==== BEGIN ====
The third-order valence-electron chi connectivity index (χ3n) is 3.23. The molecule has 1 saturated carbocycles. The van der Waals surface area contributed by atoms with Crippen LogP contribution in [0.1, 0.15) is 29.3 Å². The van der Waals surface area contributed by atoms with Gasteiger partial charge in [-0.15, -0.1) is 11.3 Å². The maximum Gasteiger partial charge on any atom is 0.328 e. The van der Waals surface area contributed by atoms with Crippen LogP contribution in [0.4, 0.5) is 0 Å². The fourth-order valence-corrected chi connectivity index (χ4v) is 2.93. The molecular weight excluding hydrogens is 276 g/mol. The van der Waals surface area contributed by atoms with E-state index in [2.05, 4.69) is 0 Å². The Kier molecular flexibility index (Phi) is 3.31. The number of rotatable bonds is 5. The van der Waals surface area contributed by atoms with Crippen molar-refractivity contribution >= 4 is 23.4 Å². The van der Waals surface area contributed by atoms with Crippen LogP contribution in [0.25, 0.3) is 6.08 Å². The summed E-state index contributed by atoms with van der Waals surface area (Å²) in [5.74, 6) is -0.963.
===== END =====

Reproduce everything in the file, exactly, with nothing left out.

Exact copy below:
The third-order valence-electron chi connectivity index (χ3n) is 3.23. The molecule has 1 saturated carbocycles. The van der Waals surface area contributed by atoms with Crippen LogP contribution in [0.1, 0.15) is 29.3 Å². The van der Waals surface area contributed by atoms with Gasteiger partial charge in [-0.15, -0.1) is 11.3 Å². The maximum Gasteiger partial charge on any atom is 0.328 e. The van der Waals surface area contributed by atoms with Crippen LogP contribution in [0.4, 0.5) is 0 Å². The fourth-order valence-corrected chi connectivity index (χ4v) is 2.93. The molecular weight excluding hydrogens is 276 g/mol. The van der Waals surface area contributed by atoms with E-state index in [2.05, 4.69) is 0 Å². The Kier molecular flexibility index (Phi) is 3.31. The number of rotatable bonds is 5. The van der Waals surface area contributed by atoms with Crippen molar-refractivity contribution >= 4 is 23.4 Å². The van der Waals surface area contributed by atoms with Crippen LogP contribution in [0.25, 0.3) is 6.08 Å². The summed E-state index contributed by atoms with van der Waals surface area (Å²) in [5.74, 6) is -0.963.